Trying to Stay Sober till 11am

We woke up in our guesthouse and immediately decided we’d book a second night. We wanted to get a lot done that day, and we would have to start with a coffee and a long shower to wash away the hangover.

I wanted to have a look at my dysfunctional rear brake, maybe switch to knobbly tyres to make our departure a bit easier, and check over both bikes for any bolts that had rattled themselves loose. It happens. Walkies first though, so we grabbed our cameras and a comically oversized bottle of beer and headed out towards a glacier in the distance.

Within minutes we were kidnapped by an older guy named Nico, who had a perpetual grin and not a single word of English. He walked with us for a while, chatting away as if we could understand him. After a few minutes he stopped, pointed out his house on the hill and started the old thumb-to-the-neck gesture. Umm, not sure we should start into the vodka just yet; it’s 11am! We thanked him, but explained that we were heading up to the mountains and might need our wits about us and promised we’d join him for a drink in the evening. We followed the road out of the village and along the bottom of the valley. A couple of guys who’d parked their Landrover on a hill and stopped for a picnic spotted us and motioned that we should join them, holding out a five litre bottle of homebrew as bait. It really doesn’t look like we’re going to make it through the day sober. Again we managed to explain that we had somewhere to be, but I’d been tempted enough, and I decided to follow suit and open my big beer bottle.

It’s a really nice walk through wildflower meadows and across streams with almost no-one else in sight, but after two and a half hours of walking we were still nowhere near the glacier. We’d got some good pictures though, so we called it a day and turned round. As we got close to the village again, we noticed more cars parked up on the surrounding hills with little groups  of people starting to drink and party. Apparently it was a Christian holiday in the local area, and we were witnessing the celebrations.

We settled into the bar with some beer and Kubdari (a Svanish specialty; flatbread stuffed with meat and onions) and of course we were soon chatting to a table of locals and accepting beers and cha-cha. The night wore on and the backpackers caught their Marshutkas back to civilisation. A severely drunken figure stumbled into the bar in search of a glass of vodka. It was Nico! He insisted on buying us the drink we’d refused that morning and it turns out he’s not a local, but is staying in the region while he’s doing some work. Soon after that the bar owner, who we’d met the day before turned up too, and our new mates were more than a bit surprised when we had to go round the table and introduce everyone to each other.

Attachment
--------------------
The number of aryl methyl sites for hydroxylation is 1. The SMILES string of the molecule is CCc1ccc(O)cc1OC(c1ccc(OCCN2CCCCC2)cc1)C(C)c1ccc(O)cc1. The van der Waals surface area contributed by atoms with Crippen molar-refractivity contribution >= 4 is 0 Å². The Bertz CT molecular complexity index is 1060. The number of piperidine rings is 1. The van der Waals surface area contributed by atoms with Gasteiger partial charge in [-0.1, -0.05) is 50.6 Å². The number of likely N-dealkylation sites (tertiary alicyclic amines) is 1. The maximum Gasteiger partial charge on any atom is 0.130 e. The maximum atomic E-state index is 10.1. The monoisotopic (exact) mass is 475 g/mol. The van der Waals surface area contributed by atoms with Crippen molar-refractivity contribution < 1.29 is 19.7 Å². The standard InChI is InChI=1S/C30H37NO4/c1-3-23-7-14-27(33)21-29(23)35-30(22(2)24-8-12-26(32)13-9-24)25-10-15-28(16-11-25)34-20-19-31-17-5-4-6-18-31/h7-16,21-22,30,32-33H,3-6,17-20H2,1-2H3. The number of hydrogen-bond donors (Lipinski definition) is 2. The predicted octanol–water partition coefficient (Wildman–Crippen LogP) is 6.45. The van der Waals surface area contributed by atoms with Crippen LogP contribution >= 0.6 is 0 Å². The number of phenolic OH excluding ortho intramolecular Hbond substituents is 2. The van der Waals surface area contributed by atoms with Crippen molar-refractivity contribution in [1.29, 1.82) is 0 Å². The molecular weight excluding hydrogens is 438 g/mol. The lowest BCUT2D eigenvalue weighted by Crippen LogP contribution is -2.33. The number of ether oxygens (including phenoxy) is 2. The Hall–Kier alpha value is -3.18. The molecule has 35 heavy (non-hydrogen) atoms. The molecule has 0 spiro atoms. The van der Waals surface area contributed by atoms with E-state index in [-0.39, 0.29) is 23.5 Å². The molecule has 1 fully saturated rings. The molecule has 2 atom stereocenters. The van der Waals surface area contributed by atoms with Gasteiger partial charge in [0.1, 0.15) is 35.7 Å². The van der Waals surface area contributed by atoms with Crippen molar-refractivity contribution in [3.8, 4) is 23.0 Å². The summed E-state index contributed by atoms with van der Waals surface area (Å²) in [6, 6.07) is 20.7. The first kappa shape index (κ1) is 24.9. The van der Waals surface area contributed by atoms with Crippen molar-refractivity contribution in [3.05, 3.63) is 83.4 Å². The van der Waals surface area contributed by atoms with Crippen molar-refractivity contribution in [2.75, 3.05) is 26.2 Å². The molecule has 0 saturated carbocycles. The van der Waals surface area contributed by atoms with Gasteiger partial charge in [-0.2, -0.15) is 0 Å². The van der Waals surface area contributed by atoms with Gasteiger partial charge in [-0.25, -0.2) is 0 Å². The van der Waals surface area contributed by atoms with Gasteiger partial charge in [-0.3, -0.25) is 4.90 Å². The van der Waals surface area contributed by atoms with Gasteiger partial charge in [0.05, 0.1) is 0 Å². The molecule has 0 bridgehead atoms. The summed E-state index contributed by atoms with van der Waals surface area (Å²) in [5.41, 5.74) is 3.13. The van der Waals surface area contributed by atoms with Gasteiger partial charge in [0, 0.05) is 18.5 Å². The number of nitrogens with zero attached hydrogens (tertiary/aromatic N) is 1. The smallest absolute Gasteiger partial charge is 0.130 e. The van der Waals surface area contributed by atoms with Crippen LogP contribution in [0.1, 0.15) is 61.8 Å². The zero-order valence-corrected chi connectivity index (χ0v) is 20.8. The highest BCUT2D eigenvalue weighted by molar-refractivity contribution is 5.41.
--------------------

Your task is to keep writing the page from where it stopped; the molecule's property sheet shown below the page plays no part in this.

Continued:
I’ve yet to meet a nation of people as generous as the Georgians, both with their alcohol and with their time. We passed the entire night in the bar asking questions and (between toasts and shots of cha-cha) we learned a lot. Given that we were so close to the Russian border, we wondered what the consensus was on the Russian rule over the Northeastern region we’d almost accidentally entered. It seems that while the Russian politicians are considered to be fairly crooked, the people are very well thought of in Georgia.

We asked about the route we were planning to take out of the village; east and then south to Lentekhi instead of back to Mestia. Apparently it’s a much less frequently used road, and technically more difficult, though there would be less mud and more in the way of huge boulders. The locals can manage the thirty six miles in about six hours apparently. Most worrying was the fact that there wouldn’t be a petrol station along the route, and we were running a bit low. Luckily, our new mate Kosta offered to siphon a few litres out of his van if we needed it.

As the last stragglers left and the bar staff started clearing up around us while we threw back a few last shots for luck, I sat back and had a look at our table. There were arms thrown around shoulders, every face was reddened and smiling, and Maria’s laughter was floating over the clattering sounds of a closing bar. It’s funny that we’ve travelled along forty miles of riverbed to one of the most isolated places you could imagine, and I feel right at home.

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